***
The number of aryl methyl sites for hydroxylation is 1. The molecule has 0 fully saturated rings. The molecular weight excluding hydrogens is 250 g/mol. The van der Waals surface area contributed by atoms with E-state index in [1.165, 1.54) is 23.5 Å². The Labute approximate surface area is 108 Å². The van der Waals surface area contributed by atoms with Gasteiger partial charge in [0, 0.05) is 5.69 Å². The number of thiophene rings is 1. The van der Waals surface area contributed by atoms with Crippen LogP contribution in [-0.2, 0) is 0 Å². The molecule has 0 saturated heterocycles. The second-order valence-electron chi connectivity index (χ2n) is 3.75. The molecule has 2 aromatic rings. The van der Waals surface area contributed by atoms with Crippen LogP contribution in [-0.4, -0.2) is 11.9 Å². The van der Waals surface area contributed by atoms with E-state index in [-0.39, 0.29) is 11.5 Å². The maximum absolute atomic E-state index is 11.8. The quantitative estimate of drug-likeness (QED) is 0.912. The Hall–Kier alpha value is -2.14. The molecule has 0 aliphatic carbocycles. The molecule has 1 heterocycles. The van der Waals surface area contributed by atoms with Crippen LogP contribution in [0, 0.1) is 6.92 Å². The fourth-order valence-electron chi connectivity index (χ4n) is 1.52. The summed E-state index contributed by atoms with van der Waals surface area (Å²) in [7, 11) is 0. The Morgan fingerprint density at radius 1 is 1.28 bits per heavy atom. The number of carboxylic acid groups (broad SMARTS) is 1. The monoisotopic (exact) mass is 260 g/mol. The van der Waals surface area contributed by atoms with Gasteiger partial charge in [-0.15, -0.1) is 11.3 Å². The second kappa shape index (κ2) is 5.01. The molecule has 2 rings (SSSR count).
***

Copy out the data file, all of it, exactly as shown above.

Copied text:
The number of aryl methyl sites for hydroxylation is 1. The molecule has 0 fully saturated rings. The molecular weight excluding hydrogens is 250 g/mol. The van der Waals surface area contributed by atoms with E-state index in [1.165, 1.54) is 23.5 Å². The Labute approximate surface area is 108 Å². The van der Waals surface area contributed by atoms with Gasteiger partial charge in [0, 0.05) is 5.69 Å². The number of thiophene rings is 1. The van der Waals surface area contributed by atoms with Crippen LogP contribution in [-0.2, 0) is 0 Å². The molecule has 0 saturated heterocycles. The second-order valence-electron chi connectivity index (χ2n) is 3.75. The molecule has 2 aromatic rings. The van der Waals surface area contributed by atoms with Crippen LogP contribution in [-0.4, -0.2) is 11.9 Å². The van der Waals surface area contributed by atoms with E-state index in [-0.39, 0.29) is 11.5 Å². The maximum absolute atomic E-state index is 11.8. The quantitative estimate of drug-likeness (QED) is 0.912. The Hall–Kier alpha value is -2.14. The molecule has 0 aliphatic carbocycles. The molecule has 1 heterocycles. The van der Waals surface area contributed by atoms with Crippen LogP contribution in [0, 0.1) is 6.92 Å². The fourth-order valence-electron chi connectivity index (χ4n) is 1.52. The summed E-state index contributed by atoms with van der Waals surface area (Å²) in [7, 11) is 0. The Morgan fingerprint density at radius 1 is 1.28 bits per heavy atom. The number of carboxylic acid groups (broad SMARTS) is 1. The monoisotopic (exact) mass is 260 g/mol. The van der Waals surface area contributed by atoms with Gasteiger partial charge in [-0.15, -0.1) is 11.3 Å². The second kappa shape index (κ2) is 5.01. The molecule has 2 rings (SSSR count).